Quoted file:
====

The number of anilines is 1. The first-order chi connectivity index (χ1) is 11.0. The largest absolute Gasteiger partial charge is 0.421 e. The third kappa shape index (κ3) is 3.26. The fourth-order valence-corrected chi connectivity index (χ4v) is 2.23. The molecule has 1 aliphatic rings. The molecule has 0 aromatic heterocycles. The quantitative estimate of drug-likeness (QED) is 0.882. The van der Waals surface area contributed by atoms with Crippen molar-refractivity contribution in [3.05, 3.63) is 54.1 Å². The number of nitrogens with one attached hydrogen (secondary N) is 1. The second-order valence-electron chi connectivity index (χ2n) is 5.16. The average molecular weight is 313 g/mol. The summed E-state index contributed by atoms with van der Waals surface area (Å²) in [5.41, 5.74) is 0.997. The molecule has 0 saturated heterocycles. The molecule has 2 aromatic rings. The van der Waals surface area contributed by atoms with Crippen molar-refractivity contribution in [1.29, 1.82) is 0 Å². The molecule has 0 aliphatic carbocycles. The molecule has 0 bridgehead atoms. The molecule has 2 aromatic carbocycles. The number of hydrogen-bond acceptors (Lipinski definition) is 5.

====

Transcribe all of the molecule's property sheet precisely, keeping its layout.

The number of anilines is 1. The first-order chi connectivity index (χ1) is 11.0. The largest absolute Gasteiger partial charge is 0.421 e. The third kappa shape index (κ3) is 3.26. The fourth-order valence-corrected chi connectivity index (χ4v) is 2.23. The molecule has 1 aliphatic rings. The molecule has 0 aromatic heterocycles. The quantitative estimate of drug-likeness (QED) is 0.882. The van der Waals surface area contributed by atoms with Crippen molar-refractivity contribution in [3.05, 3.63) is 54.1 Å². The number of nitrogens with one attached hydrogen (secondary N) is 1. The second-order valence-electron chi connectivity index (χ2n) is 5.16. The average molecular weight is 313 g/mol. The summed E-state index contributed by atoms with van der Waals surface area (Å²) in [5.41, 5.74) is 0.997. The molecule has 0 saturated heterocycles. The molecule has 2 aromatic rings. The van der Waals surface area contributed by atoms with Crippen molar-refractivity contribution in [1.29, 1.82) is 0 Å². The molecule has 0 aliphatic carbocycles. The molecule has 0 bridgehead atoms. The molecule has 2 aromatic carbocycles. The number of hydrogen-bond acceptors (Lipinski definition) is 5.